Shares of the energy company could be overvalued, according to Tudor Pickering Holt analysts, Barron's reports.
The firm downgraded Exxon Mobil to "sell" from "hold" because of its premium valuation.
"We see no reason for Exxon to continue to trade at a significant premium to its integrated peers with better risk adjusted dividend yields availableelsewhere," analysts added, according to Barron's. "It no longer has the stand-out balance sheet."
The stock trades at 25.1 times its forward earnings, while its competitors BP (BP) and Total (TOT) trade at a multiple of 19.4 and 14.7, respectively. Chevron Corp. (CVX), however, trades at 36.2 times its earnings.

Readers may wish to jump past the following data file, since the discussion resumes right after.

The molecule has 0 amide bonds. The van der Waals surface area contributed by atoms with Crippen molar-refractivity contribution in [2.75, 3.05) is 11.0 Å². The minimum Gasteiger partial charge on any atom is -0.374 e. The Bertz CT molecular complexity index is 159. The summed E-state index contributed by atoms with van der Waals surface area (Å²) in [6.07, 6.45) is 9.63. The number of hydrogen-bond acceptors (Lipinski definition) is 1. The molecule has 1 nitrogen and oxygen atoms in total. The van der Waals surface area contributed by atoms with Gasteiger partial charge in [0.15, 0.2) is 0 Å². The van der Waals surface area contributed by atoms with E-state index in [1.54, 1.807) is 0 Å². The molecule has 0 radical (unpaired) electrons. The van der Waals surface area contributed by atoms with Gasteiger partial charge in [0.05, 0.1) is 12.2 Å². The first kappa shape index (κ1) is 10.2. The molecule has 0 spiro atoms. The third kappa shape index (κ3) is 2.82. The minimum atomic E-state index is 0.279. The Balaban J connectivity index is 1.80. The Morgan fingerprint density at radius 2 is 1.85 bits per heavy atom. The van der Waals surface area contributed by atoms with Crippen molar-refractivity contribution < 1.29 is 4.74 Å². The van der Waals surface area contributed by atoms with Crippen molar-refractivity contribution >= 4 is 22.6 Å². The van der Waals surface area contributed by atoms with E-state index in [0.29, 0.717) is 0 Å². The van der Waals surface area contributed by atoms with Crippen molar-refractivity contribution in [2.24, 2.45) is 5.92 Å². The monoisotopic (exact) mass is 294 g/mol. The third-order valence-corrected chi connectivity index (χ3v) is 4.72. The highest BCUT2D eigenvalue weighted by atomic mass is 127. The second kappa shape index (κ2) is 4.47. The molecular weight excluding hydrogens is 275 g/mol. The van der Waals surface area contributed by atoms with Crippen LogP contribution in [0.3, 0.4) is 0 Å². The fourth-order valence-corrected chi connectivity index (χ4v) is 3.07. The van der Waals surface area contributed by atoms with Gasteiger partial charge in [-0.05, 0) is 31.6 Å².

"[W]e struggle to see where [Exxon Mobil's] medium to long-term growth comes from given the majority of its pre-Final Investment Decision projects are challenged in our view," analysts noted, Barron's added.
Additionally, Exxon Mobil will release its 2015 fourth quarter financial results next Tuesday before the market open.
Separately, Exxon Mobil has a "hold" rating and a letter grade of C at TheStreet Ratings because of its reasonable valuation levels, largely solid financial position, generally disappointing performance in the stock itself, disappointing return on equity and weak operating cash flow.
You can view the full analysis from the report here: XOM
TheStreet Ratings objectively rated this stock according to its "risk-adjusted" total return prospect over a 12-month investment horizon. Not based on the news in any given day, the rating may differ from Jim Cramer's view or that of this articles's author.